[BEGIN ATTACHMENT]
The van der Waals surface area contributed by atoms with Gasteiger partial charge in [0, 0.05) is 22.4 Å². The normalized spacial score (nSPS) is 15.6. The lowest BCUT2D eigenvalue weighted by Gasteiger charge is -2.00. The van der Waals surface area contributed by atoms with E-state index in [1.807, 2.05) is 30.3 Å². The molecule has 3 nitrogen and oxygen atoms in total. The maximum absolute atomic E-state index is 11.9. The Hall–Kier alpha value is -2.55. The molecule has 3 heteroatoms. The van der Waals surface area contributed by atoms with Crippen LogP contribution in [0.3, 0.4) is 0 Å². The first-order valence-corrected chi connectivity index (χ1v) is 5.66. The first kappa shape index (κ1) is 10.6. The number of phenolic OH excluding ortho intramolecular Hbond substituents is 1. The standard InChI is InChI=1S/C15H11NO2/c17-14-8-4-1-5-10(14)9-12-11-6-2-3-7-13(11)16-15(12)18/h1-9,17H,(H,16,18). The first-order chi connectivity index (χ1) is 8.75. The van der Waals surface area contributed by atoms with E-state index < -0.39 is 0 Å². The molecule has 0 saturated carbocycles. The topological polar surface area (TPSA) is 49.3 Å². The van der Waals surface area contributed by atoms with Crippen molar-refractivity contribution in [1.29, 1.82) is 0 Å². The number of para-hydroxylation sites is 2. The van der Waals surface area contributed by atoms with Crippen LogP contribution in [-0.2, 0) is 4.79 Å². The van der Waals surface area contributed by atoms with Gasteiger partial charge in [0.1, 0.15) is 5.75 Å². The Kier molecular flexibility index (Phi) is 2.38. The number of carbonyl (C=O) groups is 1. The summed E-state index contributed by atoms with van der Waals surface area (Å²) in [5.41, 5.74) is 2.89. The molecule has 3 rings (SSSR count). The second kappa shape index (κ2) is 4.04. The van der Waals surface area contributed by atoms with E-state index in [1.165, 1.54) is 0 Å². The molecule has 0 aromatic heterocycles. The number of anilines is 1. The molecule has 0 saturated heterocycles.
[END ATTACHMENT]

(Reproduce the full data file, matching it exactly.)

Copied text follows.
The van der Waals surface area contributed by atoms with Gasteiger partial charge in [0, 0.05) is 22.4 Å². The normalized spacial score (nSPS) is 15.6. The lowest BCUT2D eigenvalue weighted by Gasteiger charge is -2.00. The van der Waals surface area contributed by atoms with E-state index in [1.807, 2.05) is 30.3 Å². The molecule has 3 nitrogen and oxygen atoms in total. The maximum absolute atomic E-state index is 11.9. The Hall–Kier alpha value is -2.55. The molecule has 3 heteroatoms. The van der Waals surface area contributed by atoms with Crippen LogP contribution in [0.3, 0.4) is 0 Å². The first-order valence-corrected chi connectivity index (χ1v) is 5.66. The first kappa shape index (κ1) is 10.6. The number of phenolic OH excluding ortho intramolecular Hbond substituents is 1. The standard InChI is InChI=1S/C15H11NO2/c17-14-8-4-1-5-10(14)9-12-11-6-2-3-7-13(11)16-15(12)18/h1-9,17H,(H,16,18). The first-order chi connectivity index (χ1) is 8.75. The van der Waals surface area contributed by atoms with E-state index < -0.39 is 0 Å². The molecule has 0 saturated carbocycles. The topological polar surface area (TPSA) is 49.3 Å². The van der Waals surface area contributed by atoms with Crippen molar-refractivity contribution in [1.29, 1.82) is 0 Å². The number of para-hydroxylation sites is 2. The van der Waals surface area contributed by atoms with Crippen LogP contribution in [-0.2, 0) is 4.79 Å². The van der Waals surface area contributed by atoms with Gasteiger partial charge in [0.1, 0.15) is 5.75 Å². The Kier molecular flexibility index (Phi) is 2.38. The number of carbonyl (C=O) groups is 1. The summed E-state index contributed by atoms with van der Waals surface area (Å²) in [5.41, 5.74) is 2.89. The molecule has 3 rings (SSSR count). The second kappa shape index (κ2) is 4.04. The van der Waals surface area contributed by atoms with E-state index in [1.165, 1.54) is 0 Å². The molecule has 0 aromatic heterocycles. The number of anilines is 1. The molecule has 0 saturated heterocycles.